The start of 2018 has been off a wild start. After a colder and snowier than average winter season and a spring that can't seem to make up its mind, many in Central Illinois are wondering what kind of weather might we see this upcoming summer.
After late-season record cold and record snows, April 2018 proved to be one of the coolest Aprils on record for the contiguous United States and the 2nd coolest on record for the state of Illinois. Now, halfway through the month of May, summer appears to have arrived early. Temperatures have been consistently above average since the start of the month across much of the U.S. making it one of the warmest Mays on record.
The Impact of the El Nino Southern Oscillation
In late 2017 and early 2018, La Niña conditions were seen across the Pacific Ocean which, in part, led to some of the colder and snowier conditions we saw this past Winter and early Spring. Now, La Niña conditions have faded and neutral conditions are in place. The current forecast calls for neutral conditions to persist through the summer and into early fall before we potentially see weak El Niño conditions take shape by next winter.
An average summer in Peoria would yield an average daily temperature of 73.8° and 10.80" of rainfall. Looking back at past summers where La Niña conditions were fading in the Spring, Central Illinois would go on to see a cooler than normal and drier than normal Summer. The U.S. experienced similar conditions back in 1962 where a long winter season was followed up by a rather warm May. Following the wild swings in temperature between April and May, cooler than normal conditions returned through the summer and the region saw below average precipitation.
With very similar conditions in the past, it seems plausible that we could see those conditions take shape again this summer, with perhaps a few minor differences.
The Climate Prediction Center's Outlook
The Climate Prediction Centers early summer outlook calls for above-average temperatures across much of the U.S. with an equal chance of seeing above, below or near average temperatures across the Central Plains and Midwest. They are also calling for above-average precipitation across the Northeast while leaving the Central Plains and the Midwest with an equal chance of seeing above, below or near average precipitation.
My Bold Prediction
I'm leaning much of my forecast on the events from the past. While El Niño conditions may develop by the end of the year, the impacts from that potential El Niño likely won't be realized until this winter. Climate models have also hinted at periods of cooler and even wetter than normal conditions through June, July, and August, though they have remained inconsistent as to exactly when those periods will come.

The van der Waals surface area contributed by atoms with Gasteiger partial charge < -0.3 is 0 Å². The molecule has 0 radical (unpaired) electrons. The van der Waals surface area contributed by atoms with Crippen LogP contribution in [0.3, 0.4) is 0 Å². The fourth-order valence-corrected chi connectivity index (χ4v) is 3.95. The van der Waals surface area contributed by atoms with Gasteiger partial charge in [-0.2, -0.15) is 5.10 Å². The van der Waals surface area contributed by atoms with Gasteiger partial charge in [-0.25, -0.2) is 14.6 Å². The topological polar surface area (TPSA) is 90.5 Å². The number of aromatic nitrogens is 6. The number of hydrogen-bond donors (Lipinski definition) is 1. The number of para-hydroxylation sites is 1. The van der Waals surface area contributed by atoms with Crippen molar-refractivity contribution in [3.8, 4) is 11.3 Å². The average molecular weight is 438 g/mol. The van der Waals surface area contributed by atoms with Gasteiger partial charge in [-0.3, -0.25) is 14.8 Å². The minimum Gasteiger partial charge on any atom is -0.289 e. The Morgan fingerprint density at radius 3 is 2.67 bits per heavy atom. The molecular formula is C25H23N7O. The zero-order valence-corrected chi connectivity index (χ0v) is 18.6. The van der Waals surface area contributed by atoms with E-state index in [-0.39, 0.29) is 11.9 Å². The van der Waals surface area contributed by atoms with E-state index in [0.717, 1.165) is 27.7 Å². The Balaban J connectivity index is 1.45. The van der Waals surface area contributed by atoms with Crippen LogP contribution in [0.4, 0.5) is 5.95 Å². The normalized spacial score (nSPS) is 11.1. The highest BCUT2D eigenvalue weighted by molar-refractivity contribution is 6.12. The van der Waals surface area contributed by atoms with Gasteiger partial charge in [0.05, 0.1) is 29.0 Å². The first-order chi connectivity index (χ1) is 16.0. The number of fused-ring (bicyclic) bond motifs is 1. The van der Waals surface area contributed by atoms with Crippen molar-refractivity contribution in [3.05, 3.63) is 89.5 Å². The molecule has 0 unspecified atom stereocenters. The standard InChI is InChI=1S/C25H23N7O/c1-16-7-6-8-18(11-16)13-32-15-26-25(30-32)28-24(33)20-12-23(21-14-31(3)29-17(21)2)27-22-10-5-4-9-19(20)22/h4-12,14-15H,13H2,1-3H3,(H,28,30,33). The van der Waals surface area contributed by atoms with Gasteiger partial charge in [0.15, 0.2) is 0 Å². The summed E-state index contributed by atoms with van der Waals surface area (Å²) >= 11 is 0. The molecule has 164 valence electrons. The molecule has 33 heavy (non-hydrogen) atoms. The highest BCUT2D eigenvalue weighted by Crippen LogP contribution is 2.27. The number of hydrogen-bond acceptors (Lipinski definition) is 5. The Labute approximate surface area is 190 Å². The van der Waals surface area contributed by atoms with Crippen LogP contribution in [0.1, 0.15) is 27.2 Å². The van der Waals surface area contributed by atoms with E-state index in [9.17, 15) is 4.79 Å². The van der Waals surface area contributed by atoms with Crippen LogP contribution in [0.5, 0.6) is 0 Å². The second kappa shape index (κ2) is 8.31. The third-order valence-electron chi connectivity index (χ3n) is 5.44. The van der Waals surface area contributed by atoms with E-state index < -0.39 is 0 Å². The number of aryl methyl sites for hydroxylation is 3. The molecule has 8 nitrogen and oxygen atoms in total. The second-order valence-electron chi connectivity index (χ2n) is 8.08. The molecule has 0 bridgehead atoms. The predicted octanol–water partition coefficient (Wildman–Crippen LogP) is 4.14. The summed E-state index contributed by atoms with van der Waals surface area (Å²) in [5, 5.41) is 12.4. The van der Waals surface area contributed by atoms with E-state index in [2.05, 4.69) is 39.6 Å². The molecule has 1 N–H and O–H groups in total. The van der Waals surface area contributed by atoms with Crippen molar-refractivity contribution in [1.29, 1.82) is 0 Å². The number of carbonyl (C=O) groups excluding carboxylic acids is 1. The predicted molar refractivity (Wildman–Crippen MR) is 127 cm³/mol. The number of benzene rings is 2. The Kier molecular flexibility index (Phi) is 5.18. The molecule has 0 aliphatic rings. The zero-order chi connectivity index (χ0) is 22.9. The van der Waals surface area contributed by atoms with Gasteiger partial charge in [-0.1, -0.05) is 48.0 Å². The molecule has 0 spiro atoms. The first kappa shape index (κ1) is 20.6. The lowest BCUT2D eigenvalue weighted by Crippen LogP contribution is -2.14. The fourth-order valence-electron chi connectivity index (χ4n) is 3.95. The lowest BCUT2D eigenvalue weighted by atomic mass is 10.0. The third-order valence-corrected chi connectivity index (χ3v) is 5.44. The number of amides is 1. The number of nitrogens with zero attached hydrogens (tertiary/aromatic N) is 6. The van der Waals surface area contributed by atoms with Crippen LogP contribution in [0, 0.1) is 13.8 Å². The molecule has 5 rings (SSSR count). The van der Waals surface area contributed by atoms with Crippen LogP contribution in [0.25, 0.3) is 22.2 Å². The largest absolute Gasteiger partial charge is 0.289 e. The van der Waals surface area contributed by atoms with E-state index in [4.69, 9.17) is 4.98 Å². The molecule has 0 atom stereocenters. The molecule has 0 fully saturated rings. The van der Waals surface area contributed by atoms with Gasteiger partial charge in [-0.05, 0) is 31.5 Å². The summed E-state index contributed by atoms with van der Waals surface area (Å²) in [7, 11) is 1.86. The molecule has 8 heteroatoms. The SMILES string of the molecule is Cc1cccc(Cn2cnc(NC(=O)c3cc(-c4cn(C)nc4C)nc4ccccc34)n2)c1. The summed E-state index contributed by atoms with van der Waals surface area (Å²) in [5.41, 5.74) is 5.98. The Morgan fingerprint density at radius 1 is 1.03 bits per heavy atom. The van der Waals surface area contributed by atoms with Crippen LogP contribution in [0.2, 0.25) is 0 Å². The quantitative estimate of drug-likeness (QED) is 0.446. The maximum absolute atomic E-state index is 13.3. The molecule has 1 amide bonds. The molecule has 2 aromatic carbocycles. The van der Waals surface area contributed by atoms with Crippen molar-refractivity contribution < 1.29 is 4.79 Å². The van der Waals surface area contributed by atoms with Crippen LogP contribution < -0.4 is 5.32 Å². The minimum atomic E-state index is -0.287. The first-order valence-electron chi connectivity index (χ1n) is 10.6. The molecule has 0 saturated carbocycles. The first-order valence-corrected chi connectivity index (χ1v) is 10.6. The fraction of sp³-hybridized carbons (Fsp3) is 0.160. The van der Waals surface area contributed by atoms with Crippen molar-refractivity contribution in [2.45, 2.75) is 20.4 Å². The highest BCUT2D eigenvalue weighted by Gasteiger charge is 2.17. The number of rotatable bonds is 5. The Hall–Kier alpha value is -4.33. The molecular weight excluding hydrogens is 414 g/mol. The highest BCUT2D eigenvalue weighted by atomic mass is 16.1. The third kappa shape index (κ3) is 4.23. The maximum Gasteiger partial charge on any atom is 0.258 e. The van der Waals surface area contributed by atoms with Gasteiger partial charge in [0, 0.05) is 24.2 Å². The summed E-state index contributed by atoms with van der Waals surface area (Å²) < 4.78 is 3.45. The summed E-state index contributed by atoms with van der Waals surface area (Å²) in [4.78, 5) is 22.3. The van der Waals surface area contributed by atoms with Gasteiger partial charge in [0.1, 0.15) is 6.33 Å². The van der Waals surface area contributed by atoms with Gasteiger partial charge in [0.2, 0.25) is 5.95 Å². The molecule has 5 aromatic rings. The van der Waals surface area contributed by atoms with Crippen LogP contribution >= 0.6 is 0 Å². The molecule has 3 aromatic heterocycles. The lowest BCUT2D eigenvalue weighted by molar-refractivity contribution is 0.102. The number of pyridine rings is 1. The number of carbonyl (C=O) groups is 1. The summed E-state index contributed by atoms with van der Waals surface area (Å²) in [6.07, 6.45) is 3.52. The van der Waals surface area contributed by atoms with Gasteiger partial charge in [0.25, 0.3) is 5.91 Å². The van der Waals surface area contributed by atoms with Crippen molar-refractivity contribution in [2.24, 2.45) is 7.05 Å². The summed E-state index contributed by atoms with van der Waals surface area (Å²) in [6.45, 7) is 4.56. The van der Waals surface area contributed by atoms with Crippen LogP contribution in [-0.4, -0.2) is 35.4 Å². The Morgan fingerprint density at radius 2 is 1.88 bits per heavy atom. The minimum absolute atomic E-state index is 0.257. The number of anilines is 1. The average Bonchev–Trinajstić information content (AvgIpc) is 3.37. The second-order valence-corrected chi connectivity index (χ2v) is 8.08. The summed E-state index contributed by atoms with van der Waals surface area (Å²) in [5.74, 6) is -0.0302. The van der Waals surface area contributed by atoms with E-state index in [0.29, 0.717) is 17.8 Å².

I think that Central Illinois will see near to below average temperatures over the summer months with the typical late summer heat and humidity returning in August. This means it looks like June and July could be cooler than average.
As for precipitation, I've taken a bit of an optimistic stance. While it has been dry recently, the pattern has provided us many chances to receive some moisture. I think that pattern will carry over into summer and may even be boosted a little bit if the jet stream becomes a little more amplified in June and July. I think that Central Illinois will make up some ground when it comes to rainfall and we'll receive somewhere between 9 and 12 inches of rain from June through August. This would mean the area would see near to above average precipitation.
Severe Weather Outlook
The 2018 severe weather season has been off to a very slow start. Thanks to colder than normal conditions in April and sudden change to summer-like conditions in May, there haven't been many opportunities for severe weather. Things could quickly change in June if the Jet Stream does indeed drift a little further south.
On average, June is the 3rd most active month when it comes to tornadoes touching down in Illinois. So while the season has been off to a quiet start, it only takes one big event to make it a really bad season.